Grade Inflation, Record Collecting, and “Classic Albums”
In the first footnote of Andrew Nosnitsky’s “Classic Material” over on Pitchfork, he rightly counters the commonly advanced “Will you be listening to this years from now?” argument regarding new releases, but with the wrong response: “Why should that matter if we are listening to it today and loving it?” he asks. Fair enough—no need to decry albums we might not necessarily enjoy in the future for superficial shortcomings we can lump under “guilty pleasures.” But there is a reason it matters, though not because an album’s status (in this case, Kendrick Lamar’s good kid, m.A.A.d city) as classic or not is important. If anyone in the critical game is at all serious about attempting to pen a worthy comment on an album the artist sure as hell believes deserves time and attention, he’d better discern whether what he’s writing about is a piece of pap no more durable than a stick of gum or something that suggests it can provide prolonged stimulation regardless of its potential popularity, now or in the future.
Part of me wants to say it’s the responsibility of music publications to steer music fans in the direction of worthy consumption. A quick glance at Spin, Pitchfork, or Rolling Stone ratings and their associated meanings would leave you with a bevy of music you should buy or at least momentarily entertain. So I’ll bite the bullet and imagine there really are people who find Tame Impala or Real Estate more than a fleeting interest of lo-fi aesthetes. Are their albums really worth purchasing? Should they be recommended to add to any self-respecting popular music aficionado’s library? But the other part of me recognizes that the titans of popular music criticism do themselves no favors by warding off unfamiliar genres, though that’s precisely what they wind up doing: regardless of how diverse Rolling Stone or Pitchfork gets in what they review, often enough their remarks play it on the safe side when it comes to music outside their established canon, dropping three-and-a-half-stars or a comfortable 7.3, grades high enough that no one can accuse them of being blindsided, not so high that they can be accused of overrating overhyped trivialities.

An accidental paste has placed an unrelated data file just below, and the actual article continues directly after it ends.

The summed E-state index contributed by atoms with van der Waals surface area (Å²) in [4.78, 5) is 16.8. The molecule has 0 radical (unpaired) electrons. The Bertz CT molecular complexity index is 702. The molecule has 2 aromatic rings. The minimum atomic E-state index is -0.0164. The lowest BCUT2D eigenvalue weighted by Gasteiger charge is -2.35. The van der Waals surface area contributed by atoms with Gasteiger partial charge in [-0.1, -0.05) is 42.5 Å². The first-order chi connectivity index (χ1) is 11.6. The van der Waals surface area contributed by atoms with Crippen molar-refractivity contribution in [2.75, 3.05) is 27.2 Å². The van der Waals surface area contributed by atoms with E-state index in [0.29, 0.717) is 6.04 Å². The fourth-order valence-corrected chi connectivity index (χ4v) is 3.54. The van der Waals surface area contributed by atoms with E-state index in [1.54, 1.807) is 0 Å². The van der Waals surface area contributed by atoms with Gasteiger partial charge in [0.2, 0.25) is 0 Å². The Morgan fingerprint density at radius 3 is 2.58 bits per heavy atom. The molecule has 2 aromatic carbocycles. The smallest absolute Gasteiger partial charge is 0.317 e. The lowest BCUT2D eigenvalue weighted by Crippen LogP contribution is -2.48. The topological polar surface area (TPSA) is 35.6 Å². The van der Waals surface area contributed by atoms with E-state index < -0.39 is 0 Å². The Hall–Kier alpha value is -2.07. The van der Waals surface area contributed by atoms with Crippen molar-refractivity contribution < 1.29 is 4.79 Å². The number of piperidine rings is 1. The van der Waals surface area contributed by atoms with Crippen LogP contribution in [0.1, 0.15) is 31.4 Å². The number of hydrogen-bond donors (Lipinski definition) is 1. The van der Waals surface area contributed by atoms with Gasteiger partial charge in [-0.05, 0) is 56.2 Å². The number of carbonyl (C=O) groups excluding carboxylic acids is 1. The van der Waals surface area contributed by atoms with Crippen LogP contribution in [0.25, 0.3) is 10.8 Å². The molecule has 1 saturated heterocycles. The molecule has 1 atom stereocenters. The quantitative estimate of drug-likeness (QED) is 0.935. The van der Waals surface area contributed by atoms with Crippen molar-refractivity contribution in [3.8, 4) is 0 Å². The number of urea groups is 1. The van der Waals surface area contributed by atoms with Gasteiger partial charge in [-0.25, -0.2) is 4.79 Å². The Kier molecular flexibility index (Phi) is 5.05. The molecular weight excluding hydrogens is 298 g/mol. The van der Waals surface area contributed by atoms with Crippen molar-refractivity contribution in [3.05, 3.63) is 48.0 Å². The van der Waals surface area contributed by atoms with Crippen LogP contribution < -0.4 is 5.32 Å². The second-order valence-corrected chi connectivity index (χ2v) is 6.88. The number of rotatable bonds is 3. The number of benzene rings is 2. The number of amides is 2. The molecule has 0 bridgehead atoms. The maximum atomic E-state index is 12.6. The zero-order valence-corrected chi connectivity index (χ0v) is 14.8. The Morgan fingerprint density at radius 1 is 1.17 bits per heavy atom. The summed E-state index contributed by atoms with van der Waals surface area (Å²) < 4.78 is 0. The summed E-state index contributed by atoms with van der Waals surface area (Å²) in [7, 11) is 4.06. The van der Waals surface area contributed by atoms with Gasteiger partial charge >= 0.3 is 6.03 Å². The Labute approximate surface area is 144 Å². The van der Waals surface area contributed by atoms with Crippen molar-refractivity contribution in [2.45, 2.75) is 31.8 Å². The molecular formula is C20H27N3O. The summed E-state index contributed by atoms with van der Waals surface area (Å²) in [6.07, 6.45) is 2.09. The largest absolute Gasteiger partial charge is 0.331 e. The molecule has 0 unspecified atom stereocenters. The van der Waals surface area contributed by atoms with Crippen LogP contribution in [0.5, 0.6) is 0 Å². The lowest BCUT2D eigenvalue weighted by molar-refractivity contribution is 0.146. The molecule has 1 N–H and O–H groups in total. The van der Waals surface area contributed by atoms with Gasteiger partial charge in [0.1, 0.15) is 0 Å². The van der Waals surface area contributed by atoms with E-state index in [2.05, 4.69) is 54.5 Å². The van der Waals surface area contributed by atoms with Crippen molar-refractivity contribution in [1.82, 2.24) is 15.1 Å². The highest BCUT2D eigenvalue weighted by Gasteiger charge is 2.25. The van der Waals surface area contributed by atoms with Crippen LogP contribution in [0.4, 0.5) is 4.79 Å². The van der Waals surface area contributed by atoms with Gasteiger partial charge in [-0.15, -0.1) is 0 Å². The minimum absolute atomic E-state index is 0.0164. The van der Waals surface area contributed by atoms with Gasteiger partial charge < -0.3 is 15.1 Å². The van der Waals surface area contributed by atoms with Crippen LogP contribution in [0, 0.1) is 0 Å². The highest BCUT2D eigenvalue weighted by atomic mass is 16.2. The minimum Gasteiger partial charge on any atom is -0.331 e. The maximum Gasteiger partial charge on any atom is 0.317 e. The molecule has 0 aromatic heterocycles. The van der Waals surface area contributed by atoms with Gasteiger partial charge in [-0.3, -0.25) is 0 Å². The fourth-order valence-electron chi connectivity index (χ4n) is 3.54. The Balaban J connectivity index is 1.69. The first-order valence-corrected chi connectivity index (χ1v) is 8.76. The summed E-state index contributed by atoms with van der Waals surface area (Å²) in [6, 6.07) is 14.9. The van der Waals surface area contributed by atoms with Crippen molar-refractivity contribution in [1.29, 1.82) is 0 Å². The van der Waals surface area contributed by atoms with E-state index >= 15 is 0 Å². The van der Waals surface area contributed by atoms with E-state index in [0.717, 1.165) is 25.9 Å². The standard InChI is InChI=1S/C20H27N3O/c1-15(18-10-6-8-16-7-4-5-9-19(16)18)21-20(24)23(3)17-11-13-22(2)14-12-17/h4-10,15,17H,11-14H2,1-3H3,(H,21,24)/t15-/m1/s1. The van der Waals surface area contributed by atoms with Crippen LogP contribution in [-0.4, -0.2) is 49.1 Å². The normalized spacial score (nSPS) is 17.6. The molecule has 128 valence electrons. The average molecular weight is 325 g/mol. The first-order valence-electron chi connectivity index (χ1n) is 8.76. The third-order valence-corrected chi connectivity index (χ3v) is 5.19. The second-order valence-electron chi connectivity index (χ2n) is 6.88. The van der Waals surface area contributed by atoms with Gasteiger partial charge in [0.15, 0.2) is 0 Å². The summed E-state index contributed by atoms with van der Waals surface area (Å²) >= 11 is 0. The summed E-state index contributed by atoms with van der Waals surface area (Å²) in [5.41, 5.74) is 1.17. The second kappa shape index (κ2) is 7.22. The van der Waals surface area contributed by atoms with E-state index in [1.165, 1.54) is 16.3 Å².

Though I suppose that’s in part the purpose of best-of lists that appear in droves at the end of each year*; to carve out a canon the publication endorses and recommend serious listening time and/or purchasing of the albums mentioned. Only problem is that the grades handed out over the previous months are often in contradiction with what the magazine crowns the best of that year. Rolling Stone awarded Adele’s 21 their number one slot in 2011, a three-and-a-half star album that surpassed the likes of The Low Anthem (as it should) which had been awarded four stars (though it shouldn’t have) and didn’t even wind up making the list. Spin gave a nine out of ten to Alela Diane and featured her in their mid-year recap, but come December she was nowhere to be found. The Guardian is even harder to follow but hints at thinking of itself as more democratic; reviewers are able to write as individuals and given (I assume) free range over how they dole out grades. It’s nice so long as you find a writer whose style you can hop to, though it’s not without its downsides. Multiple writers may cover the same album with wildly varying grades. This kind of cornucopia seems nice at face value but can become frustrating; personally, I like a little bit of consistency in my life, and by the time their year-end comes around, it’s often surprising given the near-impossibility of inferring a consensus by reading their reviews regularly.
Okay, fine, ignore my concerns that it’s too difficult for the average person to maintain a respectable collection. But I don’t think my charge of grade inflation is so easily sidestepped. Spin is especially guilty of handing out innumerable 7’s with accompanying reviews just as long word count wise as 8’s that might find their way onto their year-end roundup. If you’re a typical reader, wouldn’t you, as the rational agent you are, consider said albums to be near equal in quality? So then. Would you really put Frank Ocean’s Nostalgia, Ultra in the same league as Africa Hitech’s 93 Million Miles? Of course you wouldn’t. Hence why I feel like Nosnitsky’s appraisal of the situation is indicative of the ailment pervading modern criticism—meticulous and overgenerous in a way where distinguishing what’s worth it and what isn’t is near impossible given the overwhelming number of releases every year and each publication’s desire to not be on the wrong side of history, and less concerned with what gets them grooving even if it’s totally unhip. “Will good kid, m.A.A.d city be remembered?” ask editors across the country. “Everyone else acts so,” they consider, “and we’d better do the same.”
*I didn’t think anyone would be posting them pre-December, but I was wrong: The Guardian has already listed thirty of their top forty albums.